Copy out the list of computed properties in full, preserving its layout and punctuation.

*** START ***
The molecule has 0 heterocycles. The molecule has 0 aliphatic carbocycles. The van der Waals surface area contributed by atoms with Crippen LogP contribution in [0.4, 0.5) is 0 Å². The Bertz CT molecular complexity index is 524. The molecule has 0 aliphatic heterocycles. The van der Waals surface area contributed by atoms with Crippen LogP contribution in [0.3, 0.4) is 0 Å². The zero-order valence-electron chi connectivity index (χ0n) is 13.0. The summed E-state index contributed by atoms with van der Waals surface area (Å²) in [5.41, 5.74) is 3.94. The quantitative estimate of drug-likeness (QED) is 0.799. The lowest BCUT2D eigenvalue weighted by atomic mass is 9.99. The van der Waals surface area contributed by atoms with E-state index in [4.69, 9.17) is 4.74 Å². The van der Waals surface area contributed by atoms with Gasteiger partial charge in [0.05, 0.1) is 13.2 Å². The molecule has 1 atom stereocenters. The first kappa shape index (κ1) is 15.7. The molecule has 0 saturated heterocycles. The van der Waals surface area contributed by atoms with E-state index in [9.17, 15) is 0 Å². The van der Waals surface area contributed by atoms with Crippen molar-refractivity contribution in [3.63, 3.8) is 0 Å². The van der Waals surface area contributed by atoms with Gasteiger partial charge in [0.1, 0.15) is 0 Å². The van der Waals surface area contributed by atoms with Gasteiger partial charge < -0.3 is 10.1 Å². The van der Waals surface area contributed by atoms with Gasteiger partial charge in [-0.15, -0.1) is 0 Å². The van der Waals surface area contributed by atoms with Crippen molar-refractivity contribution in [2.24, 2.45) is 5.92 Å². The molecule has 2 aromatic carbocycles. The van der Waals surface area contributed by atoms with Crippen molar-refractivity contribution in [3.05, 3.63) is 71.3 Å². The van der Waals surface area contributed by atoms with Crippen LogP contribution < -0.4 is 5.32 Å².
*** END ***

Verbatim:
The molecule has 0 heterocycles. The molecule has 0 aliphatic carbocycles. The van der Waals surface area contributed by atoms with Crippen LogP contribution in [0.4, 0.5) is 0 Å². The Bertz CT molecular complexity index is 524. The molecule has 0 aliphatic heterocycles. The van der Waals surface area contributed by atoms with Crippen LogP contribution in [0.3, 0.4) is 0 Å². The zero-order valence-electron chi connectivity index (χ0n) is 13.0. The summed E-state index contributed by atoms with van der Waals surface area (Å²) in [5.41, 5.74) is 3.94. The quantitative estimate of drug-likeness (QED) is 0.799. The lowest BCUT2D eigenvalue weighted by atomic mass is 9.99. The van der Waals surface area contributed by atoms with E-state index in [4.69, 9.17) is 4.74 Å². The van der Waals surface area contributed by atoms with Gasteiger partial charge in [0.05, 0.1) is 13.2 Å². The molecule has 1 atom stereocenters. The first kappa shape index (κ1) is 15.7. The molecule has 0 saturated heterocycles. The van der Waals surface area contributed by atoms with E-state index in [9.17, 15) is 0 Å². The van der Waals surface area contributed by atoms with Crippen molar-refractivity contribution in [3.63, 3.8) is 0 Å². The van der Waals surface area contributed by atoms with Gasteiger partial charge in [0.1, 0.15) is 0 Å². The van der Waals surface area contributed by atoms with Gasteiger partial charge < -0.3 is 10.1 Å². The van der Waals surface area contributed by atoms with Gasteiger partial charge in [-0.15, -0.1) is 0 Å². The van der Waals surface area contributed by atoms with Crippen molar-refractivity contribution in [2.24, 2.45) is 5.92 Å². The molecule has 2 aromatic carbocycles. The van der Waals surface area contributed by atoms with Crippen molar-refractivity contribution in [3.05, 3.63) is 71.3 Å². The van der Waals surface area contributed by atoms with Crippen LogP contribution < -0.4 is 5.32 Å².